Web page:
Lisa Rowland, fast becoming a major voice, player and teacher of improvisation on the west coast and internationally, produced and directed a two night run of improvised stories about women.  She assembled a seasoned and talented cast of seven improvisers, including veterans Rebecca Stockley and Barbara Scott. Representing the Millennials was Lisa herself and Rebecca Portesky and Kimberly Maclean.  As supporting members of the ensemble she chose Dave Dennison and William Hall.  Seven improvisers bounded on the BATS stage with the promise of exploring how a few guidelines which tilted the balance of power in the direction of women might result in an evening’s entertainment before a live audience.

For anyone reading this who is a follower of improvisational theater in the Bay Area (and worldwide) knows there is groundbreaking artistic work being done here.  Among the dozens of long form theater groups experimenting and evolving new forms are the notable “3 for All,” “Awkward Dinner Party,” “The SF Improv Playhouse,” the LA based ”Impro Theatre” and “Noir Unscripted.” These currently active groups are part of a succession of twenty years of development in theatrical forms preceded by “True Fiction Magazine” and “Pulp Playhouse” to name only a few.  Someone needs to write the history of this movement, which is largely unknown to the wider theater going community.  Even in enlightened environments such as Stanford University “improv” is still looked upon as that comedy stuff.  This is a topic for a longer piece, but I need to return to the purpose of this essay: to talk about Lisa Rowland’s experiment this weekend.

Her company of improvisers, including the legendary musician, J Raoul Brody and lighting improviser Ana Nelson, did something last night that I had never seen in 50 years of theater going.  I may overstate this when I say that the “holy grail” of long form improv is to create authentic theater capable of bringing an audience to tears, touching the heart and mind and delighting us all with its freshness and clarity.  In the past year I have seen increasingly skillful work that has moved the genre of long form into a new level.  Last night tears flowed as I watched a group of ordinary characters, women, who were struggling with everyday challenges.  In the two-hour performance no one got shot or blown up.  No one screamed and raged for attention or power, and mostly everyone got along.  The agonies and triumphs were little things . . . like overcoming social anxiety or accepting the imperfections of ones parents.  Characters talked to each other, often quietly.  I never once noticed an improviser going for the quick joke or laugh.  What was riveting to me was just how dramatic ordinary life (among women) could be.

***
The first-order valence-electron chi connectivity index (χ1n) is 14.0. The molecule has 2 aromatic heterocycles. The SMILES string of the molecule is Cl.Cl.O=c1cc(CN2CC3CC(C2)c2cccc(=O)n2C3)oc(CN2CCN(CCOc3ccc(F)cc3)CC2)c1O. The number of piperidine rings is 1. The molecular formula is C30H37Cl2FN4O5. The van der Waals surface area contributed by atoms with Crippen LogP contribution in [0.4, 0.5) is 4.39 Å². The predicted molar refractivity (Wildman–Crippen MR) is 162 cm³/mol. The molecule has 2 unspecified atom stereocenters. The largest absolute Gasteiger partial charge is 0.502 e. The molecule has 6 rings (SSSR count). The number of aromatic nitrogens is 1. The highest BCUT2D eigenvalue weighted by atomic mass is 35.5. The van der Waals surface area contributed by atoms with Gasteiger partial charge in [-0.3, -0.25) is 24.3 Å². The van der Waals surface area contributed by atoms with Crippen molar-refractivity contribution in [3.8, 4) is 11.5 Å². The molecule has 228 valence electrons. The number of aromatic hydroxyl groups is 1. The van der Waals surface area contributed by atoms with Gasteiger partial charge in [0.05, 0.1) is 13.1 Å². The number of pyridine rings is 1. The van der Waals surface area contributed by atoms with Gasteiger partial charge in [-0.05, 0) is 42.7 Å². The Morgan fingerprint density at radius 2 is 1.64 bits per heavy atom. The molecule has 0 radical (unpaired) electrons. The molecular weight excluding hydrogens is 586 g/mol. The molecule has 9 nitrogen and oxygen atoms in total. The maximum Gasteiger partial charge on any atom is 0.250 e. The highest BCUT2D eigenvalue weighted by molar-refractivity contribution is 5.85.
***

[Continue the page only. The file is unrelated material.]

There was a kind and persistent boyfriend played by William Hall who gently worked to give his intended “space” in order for their relationship to continue.  In another simple scene Daisy (Kimberly MacLean) has an audience with a kindly banker, played by Dave Dennison.  She is seeking a loan for a business venture to build a community center for at-risk youth.  Her unabashed surprise when she gets the loan of $40K was moving.  Characters mostly helped each other and listened to one another.  The entire arch of the show was character rather than plot driven.  This choice provided spaciousness for everyone to be themselves and share the stage with a series of “ordinary miracles.”  

Rebecca Poretsky’s character, Wally was a scientist with a lot of control issues.  A particularly skillful scene was a meeting with her graduate assistants to discuss research.  Each character seemed fully developed and involved.

Near the end of the story a particularly moving scene involved the two aging sisters, Annie (Rebecca Stockley) and, I think it was Maureen played by Barbara Scott.  Maureen leads Annie into her room with the line.  “Come sit down, I need to ask for your help.”  After a long pause, she continues:  “I’m dying, Annie. And, I need a kidney.  You are a match because of our DNA.”  And, Annie throwing her arms around her sister, begins a deep and soulful acceptance of this offer.  “Of course  I will.  You NEED me.  That is the most important thing in life: to be truly needed (sobbing into her lap)”  (I fear I do disservice here to the actual dialog but I hope you will forgive me.)  It appeared to me that Rebecca’s character had real tears flowing too.

And, before I leave the impression that crying on stage or in the audience is the summum bonum let me say that this emotional reaction is just a measure of the kind of human story that was unfolding on stage.  Lisa’s show parameters provided a crucible for these kinds of stories to be told.  In the after show talkback we learned that the “rules” governing this run were simple and hearkened to the Bechdal Test.